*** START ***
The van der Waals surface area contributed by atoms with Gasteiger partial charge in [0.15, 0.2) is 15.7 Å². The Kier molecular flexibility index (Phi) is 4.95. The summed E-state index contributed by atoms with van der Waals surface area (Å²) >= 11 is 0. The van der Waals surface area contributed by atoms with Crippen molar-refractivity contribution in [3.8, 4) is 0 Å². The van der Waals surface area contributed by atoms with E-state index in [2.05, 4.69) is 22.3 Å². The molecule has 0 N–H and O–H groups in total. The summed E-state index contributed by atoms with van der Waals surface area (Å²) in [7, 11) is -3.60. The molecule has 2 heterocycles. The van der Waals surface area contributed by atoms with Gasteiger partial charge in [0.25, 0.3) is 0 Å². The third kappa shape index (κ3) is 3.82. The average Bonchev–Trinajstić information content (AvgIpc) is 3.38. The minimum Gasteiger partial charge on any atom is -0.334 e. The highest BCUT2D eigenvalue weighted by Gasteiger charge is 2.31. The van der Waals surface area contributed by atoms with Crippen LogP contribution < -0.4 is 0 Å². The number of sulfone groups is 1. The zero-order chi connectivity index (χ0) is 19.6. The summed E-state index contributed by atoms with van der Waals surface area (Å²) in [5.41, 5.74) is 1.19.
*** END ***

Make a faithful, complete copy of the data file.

The van der Waals surface area contributed by atoms with Gasteiger partial charge in [0.15, 0.2) is 15.7 Å². The Kier molecular flexibility index (Phi) is 4.95. The summed E-state index contributed by atoms with van der Waals surface area (Å²) >= 11 is 0. The van der Waals surface area contributed by atoms with Crippen molar-refractivity contribution in [3.8, 4) is 0 Å². The van der Waals surface area contributed by atoms with E-state index in [2.05, 4.69) is 22.3 Å². The molecule has 0 N–H and O–H groups in total. The summed E-state index contributed by atoms with van der Waals surface area (Å²) in [7, 11) is -3.60. The molecule has 2 heterocycles. The van der Waals surface area contributed by atoms with Gasteiger partial charge in [0.25, 0.3) is 0 Å². The third kappa shape index (κ3) is 3.82. The average Bonchev–Trinajstić information content (AvgIpc) is 3.38. The minimum Gasteiger partial charge on any atom is -0.334 e. The highest BCUT2D eigenvalue weighted by Gasteiger charge is 2.31. The van der Waals surface area contributed by atoms with Crippen LogP contribution < -0.4 is 0 Å². The number of sulfone groups is 1. The zero-order chi connectivity index (χ0) is 19.6. The summed E-state index contributed by atoms with van der Waals surface area (Å²) in [5.41, 5.74) is 1.19.